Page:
NOAA 2003-R206
Contact: Marilu Trainor
NOAA News Releases 2003
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Alice and Bob Rickman of Grangeville, Idaho, received the Thomas Jefferson Award today from the NOAA National Weather Service (NOAA Weather Service) in recognition of their forty-seven years of service observing and reporting weather through the Cooperative Weather Observer Program. James Campbell, deputy director for NOAA Weather Service Western Region and Bruce Bauck, meteorologist-in-charge from the NOAA Weather Service forecast office in Missoula, Mont., presented the award to the couple at a special ceremony in Grangeville. The National Oceanic and Atmospheric Administration (NOAA) is an agency of the Commerce Department.

“The Rickmans’ award was one of seven Thomas Jefferson honors granted nationally in 2002 by the NOAAl Weather Service,” said Campbell. “They provide a valuable service to our agency, our nation and the people who rely on their information. They’ve given dependable, accurate and timely weather observations that have defined the climate around north-central Idaho since May 1955. In I993, the Rickmans were awarded another cooperative observer honor, the John Companius Holm Award. We estimate they have taken more than 17,000 observations during their tenure.”

The Cooperative Weather Observer Program was established in the 1890s to provide data to the newly formed Weather Bureau, predecessor to the NOAA Weather Service. Today, the program comprises more than 11,000 volunteer observers, who record temperature and precipitation data daily.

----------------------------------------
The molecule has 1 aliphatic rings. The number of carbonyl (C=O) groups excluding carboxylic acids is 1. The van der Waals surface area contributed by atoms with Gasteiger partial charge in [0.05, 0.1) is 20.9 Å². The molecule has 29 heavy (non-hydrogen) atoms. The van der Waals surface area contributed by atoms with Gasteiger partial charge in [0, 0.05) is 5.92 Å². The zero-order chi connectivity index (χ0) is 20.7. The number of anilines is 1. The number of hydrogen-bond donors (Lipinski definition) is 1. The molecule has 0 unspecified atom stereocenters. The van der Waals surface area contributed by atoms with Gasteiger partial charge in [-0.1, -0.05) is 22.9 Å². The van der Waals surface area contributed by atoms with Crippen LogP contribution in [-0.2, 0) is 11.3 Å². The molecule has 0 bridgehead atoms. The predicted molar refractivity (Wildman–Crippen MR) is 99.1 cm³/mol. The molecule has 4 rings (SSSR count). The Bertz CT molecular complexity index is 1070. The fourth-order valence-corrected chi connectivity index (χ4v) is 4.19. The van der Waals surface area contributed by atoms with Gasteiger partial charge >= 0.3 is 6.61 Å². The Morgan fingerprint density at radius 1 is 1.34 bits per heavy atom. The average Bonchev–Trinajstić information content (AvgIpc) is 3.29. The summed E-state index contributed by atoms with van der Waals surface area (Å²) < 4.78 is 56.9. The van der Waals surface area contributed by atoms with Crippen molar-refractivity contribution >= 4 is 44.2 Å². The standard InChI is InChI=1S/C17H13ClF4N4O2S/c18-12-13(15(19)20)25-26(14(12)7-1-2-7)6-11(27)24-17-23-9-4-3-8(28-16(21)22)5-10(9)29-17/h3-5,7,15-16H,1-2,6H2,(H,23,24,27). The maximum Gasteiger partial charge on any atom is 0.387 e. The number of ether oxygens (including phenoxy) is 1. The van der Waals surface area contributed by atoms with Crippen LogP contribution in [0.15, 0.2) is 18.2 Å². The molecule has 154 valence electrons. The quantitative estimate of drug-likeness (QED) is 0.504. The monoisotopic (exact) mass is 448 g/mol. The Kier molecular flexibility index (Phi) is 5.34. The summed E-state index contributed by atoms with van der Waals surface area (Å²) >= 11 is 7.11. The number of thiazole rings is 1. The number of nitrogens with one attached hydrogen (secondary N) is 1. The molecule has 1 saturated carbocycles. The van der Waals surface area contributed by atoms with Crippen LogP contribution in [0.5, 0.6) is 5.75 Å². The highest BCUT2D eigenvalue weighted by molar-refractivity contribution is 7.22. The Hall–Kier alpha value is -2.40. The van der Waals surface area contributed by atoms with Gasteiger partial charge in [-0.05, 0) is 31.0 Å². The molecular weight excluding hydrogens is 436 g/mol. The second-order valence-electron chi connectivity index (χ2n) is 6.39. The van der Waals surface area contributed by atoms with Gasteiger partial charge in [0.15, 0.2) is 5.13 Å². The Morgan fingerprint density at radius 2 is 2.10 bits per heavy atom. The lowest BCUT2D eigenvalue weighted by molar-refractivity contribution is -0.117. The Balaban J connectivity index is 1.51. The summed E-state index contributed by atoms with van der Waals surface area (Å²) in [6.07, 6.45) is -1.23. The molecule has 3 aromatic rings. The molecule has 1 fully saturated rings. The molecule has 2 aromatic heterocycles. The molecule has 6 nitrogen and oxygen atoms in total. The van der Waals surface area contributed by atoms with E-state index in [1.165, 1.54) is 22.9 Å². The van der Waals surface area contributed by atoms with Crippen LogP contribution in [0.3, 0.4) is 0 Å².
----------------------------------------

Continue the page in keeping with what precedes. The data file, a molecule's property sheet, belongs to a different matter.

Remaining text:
“You have distinguished yourself by joining such notable American pioneers as Benjamin Franklin, George Washington and Thomas Jefferson who maintained early weather records. President Jefferson kept an almost unbroken record of observations from 1776 through1816. President Washington took his last weather observations just a few days before he died,” Campbell told the Rickmans.

Campbell further noted, “Alice and Bob personify the conscientious and unselfish weather observers imagined by Thomas Jefferson when he envisioned a weather network across the United States. Clearly, they deserve the recognition this award bestows for their life long contribution to the nation’s climate record and their community.”

NOAA Weather Service Missoula’s Data Acquisition Program Manager, Stan Krenz, said, “Cooperative observers record weather at the same time every day and enter data for temperature, precipitation, snowfall and snow depth. The Rickman’s have recorded 564 months of data which are now a permanent part of the nation’s climate record.”

When significant weather occurs, the Rickmans report conditions to forecasters in Missoula. These reports are crucial to the office’s forecast and warning verification program for north-central Idaho, specifically the Camas Prairie region. In addition, their snowfall data has been the primary source of verification for winter weather advisories and warnings. They have been the sole weather source for the Idaho County Free Press since 1955.

Data collected by the Rickmans benefit other federal, state, and local agencies including the U.S. Bureau of Reclamation, U.S. Geological Survey, and the Natural Resource Conservation Service which use the information to assist in water and irrigation management.

NOAA National Weather Service (NOAA Weather Service) is the primary source of weather and flood forecasts and warnings for the United States and its territories. The NOAA Weather Service operates the most advanced weather and flood warning and forecast system in the world, helping to protect lives and property and enhance the national economy.

NOAA is dedicated to enhancing economic security and national safety through the prediction and research of weather and climate-related events and providing environmental stewardship of the nation’s coastal and marine resources. NOAA is part of the Department of Commerce.

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